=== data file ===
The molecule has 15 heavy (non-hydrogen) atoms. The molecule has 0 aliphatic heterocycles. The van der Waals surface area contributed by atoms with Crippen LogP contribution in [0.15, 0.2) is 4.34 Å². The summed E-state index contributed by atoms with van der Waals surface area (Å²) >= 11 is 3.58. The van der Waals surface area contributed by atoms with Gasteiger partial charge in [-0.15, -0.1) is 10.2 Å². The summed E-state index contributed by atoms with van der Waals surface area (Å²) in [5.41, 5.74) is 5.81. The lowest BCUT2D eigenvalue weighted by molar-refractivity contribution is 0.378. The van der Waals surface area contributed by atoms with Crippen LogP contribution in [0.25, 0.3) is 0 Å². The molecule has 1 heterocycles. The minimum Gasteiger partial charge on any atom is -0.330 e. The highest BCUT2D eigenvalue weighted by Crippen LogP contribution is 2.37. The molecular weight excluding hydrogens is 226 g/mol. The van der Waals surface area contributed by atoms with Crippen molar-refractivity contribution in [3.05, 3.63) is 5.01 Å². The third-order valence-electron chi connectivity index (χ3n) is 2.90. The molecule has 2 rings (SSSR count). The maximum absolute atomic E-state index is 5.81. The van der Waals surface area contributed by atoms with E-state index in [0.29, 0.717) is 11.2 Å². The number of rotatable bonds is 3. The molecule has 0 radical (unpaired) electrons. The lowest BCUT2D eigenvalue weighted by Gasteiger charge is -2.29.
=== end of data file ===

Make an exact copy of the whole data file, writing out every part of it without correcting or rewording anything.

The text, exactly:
The molecule has 15 heavy (non-hydrogen) atoms. The molecule has 0 aliphatic heterocycles. The van der Waals surface area contributed by atoms with Crippen LogP contribution in [0.15, 0.2) is 4.34 Å². The summed E-state index contributed by atoms with van der Waals surface area (Å²) >= 11 is 3.58. The van der Waals surface area contributed by atoms with Gasteiger partial charge in [-0.15, -0.1) is 10.2 Å². The summed E-state index contributed by atoms with van der Waals surface area (Å²) in [5.41, 5.74) is 5.81. The lowest BCUT2D eigenvalue weighted by molar-refractivity contribution is 0.378. The van der Waals surface area contributed by atoms with Crippen LogP contribution in [0.25, 0.3) is 0 Å². The molecule has 1 heterocycles. The minimum Gasteiger partial charge on any atom is -0.330 e. The highest BCUT2D eigenvalue weighted by Crippen LogP contribution is 2.37. The molecular weight excluding hydrogens is 226 g/mol. The van der Waals surface area contributed by atoms with Crippen molar-refractivity contribution in [3.05, 3.63) is 5.01 Å². The third-order valence-electron chi connectivity index (χ3n) is 2.90. The molecule has 2 rings (SSSR count). The maximum absolute atomic E-state index is 5.81. The van der Waals surface area contributed by atoms with E-state index in [0.29, 0.717) is 11.2 Å². The number of rotatable bonds is 3. The molecule has 0 radical (unpaired) electrons. The lowest BCUT2D eigenvalue weighted by Gasteiger charge is -2.29.